Category Archives: Local DC area

IT Conference for Intelligence Community

The Washington Post writes Even Spies Go to Trade Conferences about yesterday’s Open Source Conference 2008 organized by the DNI (Director of National Intelligence) at Washington D.C.’s Ronald Reagan Building. The “open source” here does not refer to open source code for developers, but to open sourcing of intelligence by using the Internet and other publicly available sources to gather information.

Unlike Cold War-era spies, intelligence analysts and government policymakers can no longer rely primarily on cloak-and-dagger operations to keep track of global threats. Now, like businesses and other organizations, they’re increasingly turning to the torrents of information available on the Internet and through other non-classified sources.

Booz Allen Hamilton offered a service called InTrack to help collect, monitor and process data collected from the Internet and other sources. LexisNexis promoted a system for sending automated warnings of trouble abroad. There were companies selling translation systems, Web search tools and data-mining supercomputers. One of the more popular booths was Google’s.

The Google booth displayed a high-definition video of a virtual car driving through an exact digital representation of San Francisco — streets, buildings and all. But Google exhibitors said they were not allowed to tell a reporter why the company was there or what it did for intelligence or anything else.

HD Radio in Washington D.C.

What is HD Radio?

Unfortunately, HD Radio has a misleading name. The letters “HD” stand for nothing. They only mean that it is digital instead of to analog. Digital does not mean that it is higher definition or higher quality than analog. It does mean that radio stations can fit more channels on the same spectrum.

What does HD Radio give you?

The Washington D.C. metro area has some great HD Radio stations. HD Radio gives you free extra channels to listen to outside of what is available on a normal AM/FM radio. Every channel listed below with a -2 or -3 is an extra channel that is not offered in analog AM or FM.

Washington D.C. HD Radio Listing

WAMU-HD 88.5 FM Nws/Tlk/Inf, American University
WAMU-HD2 88.5-2 FM Bluegrass, American University
WAMU-HD3 88.5-3 FM BBC / NPR / WTMD, American University
WPFW Soon in HD 89.3 FM Jazz, Pacifica Foundation
WCSP-HD 90.1 FM Nws/Tlk/Inf, National Cable Satellite Corporation
WCSP-HD2 90.1-2 FM C-Span, National Cable Satellite Corporation
WCSP-HD3 90.1-3 FM C-Span 2, National Cable Satellite Corporation
WETA-HD 90.9 FM Clscl/NPR, Greater Washington Educational Telecomm Association
WKYS Soon in HD 93.9 FM Urban AC, Radio One Inc.
WTGB-HD 94.7 FM Alternative, CBS Radio
WTGB-HD2 94.7-2 FM Adult Alternative – The Jam, CBS Radio
WPGC-HD 95.5 FM CHR/Rhymc, CBS Radio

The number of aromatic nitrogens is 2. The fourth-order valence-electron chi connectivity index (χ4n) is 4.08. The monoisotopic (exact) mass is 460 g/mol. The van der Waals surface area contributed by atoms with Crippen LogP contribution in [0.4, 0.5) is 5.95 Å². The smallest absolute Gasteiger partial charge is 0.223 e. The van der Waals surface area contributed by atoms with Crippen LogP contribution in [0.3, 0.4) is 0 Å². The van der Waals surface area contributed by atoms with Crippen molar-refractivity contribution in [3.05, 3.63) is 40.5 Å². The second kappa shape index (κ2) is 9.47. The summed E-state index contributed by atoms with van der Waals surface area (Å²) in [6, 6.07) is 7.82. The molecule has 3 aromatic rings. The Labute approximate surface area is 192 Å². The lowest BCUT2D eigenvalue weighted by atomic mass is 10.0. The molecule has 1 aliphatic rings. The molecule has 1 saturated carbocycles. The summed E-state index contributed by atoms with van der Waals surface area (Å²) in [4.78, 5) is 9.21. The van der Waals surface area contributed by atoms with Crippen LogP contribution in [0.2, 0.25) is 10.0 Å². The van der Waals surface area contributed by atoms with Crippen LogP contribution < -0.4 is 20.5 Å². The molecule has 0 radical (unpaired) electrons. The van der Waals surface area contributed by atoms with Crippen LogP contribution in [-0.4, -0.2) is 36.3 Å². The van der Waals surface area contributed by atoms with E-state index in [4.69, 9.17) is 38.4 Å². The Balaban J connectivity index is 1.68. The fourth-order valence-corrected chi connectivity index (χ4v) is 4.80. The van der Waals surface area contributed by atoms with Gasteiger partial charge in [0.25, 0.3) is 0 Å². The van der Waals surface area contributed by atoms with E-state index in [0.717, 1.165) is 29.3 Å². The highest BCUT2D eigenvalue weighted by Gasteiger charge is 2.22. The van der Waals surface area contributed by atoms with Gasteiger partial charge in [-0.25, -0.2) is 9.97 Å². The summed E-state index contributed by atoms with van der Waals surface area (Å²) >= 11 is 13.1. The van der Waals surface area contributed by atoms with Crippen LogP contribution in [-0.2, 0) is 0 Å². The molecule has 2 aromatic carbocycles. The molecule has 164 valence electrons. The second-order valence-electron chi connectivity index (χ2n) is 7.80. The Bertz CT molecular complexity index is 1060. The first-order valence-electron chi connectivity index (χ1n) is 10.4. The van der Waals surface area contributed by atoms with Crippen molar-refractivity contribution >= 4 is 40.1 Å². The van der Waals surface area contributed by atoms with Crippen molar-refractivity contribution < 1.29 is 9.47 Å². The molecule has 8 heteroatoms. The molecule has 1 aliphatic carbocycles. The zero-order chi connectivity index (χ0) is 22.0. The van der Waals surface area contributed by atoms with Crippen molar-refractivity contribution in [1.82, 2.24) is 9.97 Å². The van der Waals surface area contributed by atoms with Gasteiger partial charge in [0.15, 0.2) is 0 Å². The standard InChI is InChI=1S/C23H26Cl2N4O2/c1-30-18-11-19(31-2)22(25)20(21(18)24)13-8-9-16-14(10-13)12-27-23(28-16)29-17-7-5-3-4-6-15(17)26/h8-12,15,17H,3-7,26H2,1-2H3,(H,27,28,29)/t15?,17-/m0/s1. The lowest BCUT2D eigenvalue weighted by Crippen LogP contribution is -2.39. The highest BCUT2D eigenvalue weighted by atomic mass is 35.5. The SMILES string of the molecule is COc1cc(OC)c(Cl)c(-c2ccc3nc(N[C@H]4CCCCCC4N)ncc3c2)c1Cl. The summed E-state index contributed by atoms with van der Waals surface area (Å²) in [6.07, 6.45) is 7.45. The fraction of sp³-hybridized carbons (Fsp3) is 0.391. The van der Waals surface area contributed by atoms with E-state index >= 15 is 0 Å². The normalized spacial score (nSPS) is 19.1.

WPGC-HD2 95.5-2 FM Gospel, CBS Radio
WHUR-HD 96.3 FM Urban AC, Howard University
WHUR-HD2 96.3-2 FM WHUR World, Howard University
WASH-HD 97.1 FM AC, Clear Channel
WASH-HD2 97.1-2 FM Smooth Jazz, Clear Channel
WMZQ-HD 98.7 FM Country, Clear Channel
WMZQ-HD2 98.7-2 FM Classic Country, Clear Channel
WLZL Soon in HD 99.1 FM Tropical, CBS Radio
WLZL-HD2 Soon in HDon 99.1-2 FM Hispanic AC, CBS Radio
WIHT-HD 99.5 FM CHR, Clear Channel
WIHT-HD2 99.5-2 FM New CHR, Clear Channel
WBIG-HD 100.3 FM Oldies, Clear Channel
WBIG-HD2 100.3-2 FM Oldies 50’s & 60’s, Clear Channel
WWDC-HD 101.1 FM Rock, Clear Channel
WWDC-HD2 101.1-2 FM eRockster, Clear Channel
WMMJ Soon in HD 102.3 FM Urban AC, Radio One Inc.
WTOP-HD 103.5 FM News, Bonneville International Corp.
WTOP-HD2 103.5-2 FM iChannel -Global Unsigned Bands, Bonneville International Corp.
WTOP-HD3 103.5-3 FM Traffic and Weather, Bonneville International Corp.
WPRS-HD 104.1 FM Black Gospl, Radio One Inc.
WJZW-HD 105.9 FM Oldies, Citadel
WJZW-HD2 105.9-2 FM Smooth Jazz, Citadel
WJFK-HD 106.7 FM Talk/Sprts, CBS Radio
WRQX-HD 107.3 FM Hot AC, Citadel
WWWT-HD 107.7 FM Talk, Bonneville International Corp.
WTNT-HD 570 AM Talk/News, Red Zebra Broadcasting
WMAL-HD 630 AM News/Talk, Citadel
WXTR Soon in HD 730 AM Sports, Red Zebra Broadcasting
WTEM-HD 980 AM Sprts/Talk, Red Zebra Broadcasting
WYCB-HD 1340 AM Gospel, Radio One Inc.
WOL-HD 1450 AM News/Talk, Radio One Inc.
WWWT Soon in HD 1500 AM Talk, Bonneville International Corp.

How to get HD Radio?

HD Radio’s Wikipedia page lists several HD Radio receivers for your car and home.

One of my favorites is the Sony XDR-F1HD. This costs about $100 and needs to be connected to an amp/receiver. It can not be connected directly to speakers unless they are powered speakers that can be connected with RCA cables.

If you need a new amp/receiver, there are some that have HD Radio built-in. My favorite of these is the Yamaha RX-V863, which can be ordered for $619 currently with a little haggling.

Is HD Radio worth it?

HD Radio has been around since 2002 and has been somewhat slow to take off. But if you like the extra stations it gives you, it can be worth the cost of the new equipment. Unlike Sirius and XM, there is no subscription to get HD Radio.

Washington D.C. offers more HD stations than most markets. The extra stations cover many genres and niches such as News, Bluegrass, Alternative, Country, Oldies, Jazz, and Gospel. If any of those stations interest you, give HD Radio a try.

Problems for Pandora and other US Web Radio Stations